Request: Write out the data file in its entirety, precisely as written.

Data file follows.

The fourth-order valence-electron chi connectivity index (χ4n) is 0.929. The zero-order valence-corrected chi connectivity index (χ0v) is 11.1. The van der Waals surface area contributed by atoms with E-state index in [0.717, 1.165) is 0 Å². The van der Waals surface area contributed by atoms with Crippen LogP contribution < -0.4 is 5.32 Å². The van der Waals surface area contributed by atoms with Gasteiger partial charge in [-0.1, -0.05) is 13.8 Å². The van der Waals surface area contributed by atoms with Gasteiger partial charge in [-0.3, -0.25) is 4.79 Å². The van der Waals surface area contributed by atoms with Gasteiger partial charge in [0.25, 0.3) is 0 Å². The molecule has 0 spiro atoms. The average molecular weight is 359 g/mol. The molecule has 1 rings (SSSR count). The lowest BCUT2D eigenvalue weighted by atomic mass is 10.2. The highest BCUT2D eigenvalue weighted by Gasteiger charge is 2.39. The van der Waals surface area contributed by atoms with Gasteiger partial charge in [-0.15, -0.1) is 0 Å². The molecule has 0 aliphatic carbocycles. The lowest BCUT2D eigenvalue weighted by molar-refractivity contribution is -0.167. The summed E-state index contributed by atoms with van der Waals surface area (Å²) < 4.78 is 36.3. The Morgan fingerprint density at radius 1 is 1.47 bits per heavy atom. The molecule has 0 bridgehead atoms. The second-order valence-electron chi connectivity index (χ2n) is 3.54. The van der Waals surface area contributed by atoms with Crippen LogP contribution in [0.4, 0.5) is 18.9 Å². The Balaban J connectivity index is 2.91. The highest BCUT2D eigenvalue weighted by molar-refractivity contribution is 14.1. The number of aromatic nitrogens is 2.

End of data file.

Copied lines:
The fourth-order valence-electron chi connectivity index (χ4n) is 0.929. The zero-order valence-corrected chi connectivity index (χ0v) is 11.1. The van der Waals surface area contributed by atoms with E-state index in [0.717, 1.165) is 0 Å². The van der Waals surface area contributed by atoms with Crippen LogP contribution < -0.4 is 5.32 Å². The van der Waals surface area contributed by atoms with Gasteiger partial charge in [-0.1, -0.05) is 13.8 Å². The van der Waals surface area contributed by atoms with Gasteiger partial charge in [-0.3, -0.25) is 4.79 Å². The van der Waals surface area contributed by atoms with Gasteiger partial charge in [0.25, 0.3) is 0 Å². The molecule has 0 spiro atoms. The average molecular weight is 359 g/mol. The molecule has 1 rings (SSSR count). The lowest BCUT2D eigenvalue weighted by atomic mass is 10.2. The highest BCUT2D eigenvalue weighted by Gasteiger charge is 2.39. The van der Waals surface area contributed by atoms with Gasteiger partial charge in [-0.15, -0.1) is 0 Å². The molecule has 0 aliphatic carbocycles. The lowest BCUT2D eigenvalue weighted by molar-refractivity contribution is -0.167. The summed E-state index contributed by atoms with van der Waals surface area (Å²) < 4.78 is 36.3. The Morgan fingerprint density at radius 1 is 1.47 bits per heavy atom. The molecule has 0 bridgehead atoms. The second-order valence-electron chi connectivity index (χ2n) is 3.54. The van der Waals surface area contributed by atoms with Crippen LogP contribution in [0.4, 0.5) is 18.9 Å². The Balaban J connectivity index is 2.91. The highest BCUT2D eigenvalue weighted by molar-refractivity contribution is 14.1. The number of aromatic nitrogens is 2.